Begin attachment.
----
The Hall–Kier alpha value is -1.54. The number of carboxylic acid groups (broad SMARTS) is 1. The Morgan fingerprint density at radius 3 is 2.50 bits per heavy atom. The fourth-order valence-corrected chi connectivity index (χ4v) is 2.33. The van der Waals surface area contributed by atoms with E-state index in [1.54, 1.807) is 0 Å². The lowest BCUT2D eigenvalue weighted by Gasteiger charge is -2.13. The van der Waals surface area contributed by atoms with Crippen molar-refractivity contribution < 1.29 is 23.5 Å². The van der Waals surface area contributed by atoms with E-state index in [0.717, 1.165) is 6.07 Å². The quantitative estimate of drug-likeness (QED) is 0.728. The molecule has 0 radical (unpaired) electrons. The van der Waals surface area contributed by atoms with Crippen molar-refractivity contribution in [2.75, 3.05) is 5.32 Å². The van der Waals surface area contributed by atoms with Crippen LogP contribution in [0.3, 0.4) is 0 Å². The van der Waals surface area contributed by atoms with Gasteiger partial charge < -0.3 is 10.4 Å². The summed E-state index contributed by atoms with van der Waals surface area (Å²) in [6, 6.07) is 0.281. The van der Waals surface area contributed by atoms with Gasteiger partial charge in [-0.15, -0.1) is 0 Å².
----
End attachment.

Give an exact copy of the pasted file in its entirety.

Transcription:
The Hall–Kier alpha value is -1.54. The number of carboxylic acid groups (broad SMARTS) is 1. The Morgan fingerprint density at radius 3 is 2.50 bits per heavy atom. The fourth-order valence-corrected chi connectivity index (χ4v) is 2.33. The van der Waals surface area contributed by atoms with E-state index in [1.54, 1.807) is 0 Å². The lowest BCUT2D eigenvalue weighted by Gasteiger charge is -2.13. The van der Waals surface area contributed by atoms with Crippen molar-refractivity contribution < 1.29 is 23.5 Å². The van der Waals surface area contributed by atoms with E-state index in [0.717, 1.165) is 6.07 Å². The quantitative estimate of drug-likeness (QED) is 0.728. The molecule has 0 radical (unpaired) electrons. The van der Waals surface area contributed by atoms with Crippen molar-refractivity contribution in [2.75, 3.05) is 5.32 Å². The van der Waals surface area contributed by atoms with Crippen LogP contribution in [0.3, 0.4) is 0 Å². The van der Waals surface area contributed by atoms with Gasteiger partial charge < -0.3 is 10.4 Å². The summed E-state index contributed by atoms with van der Waals surface area (Å²) in [6, 6.07) is 0.281. The van der Waals surface area contributed by atoms with Gasteiger partial charge in [-0.15, -0.1) is 0 Å².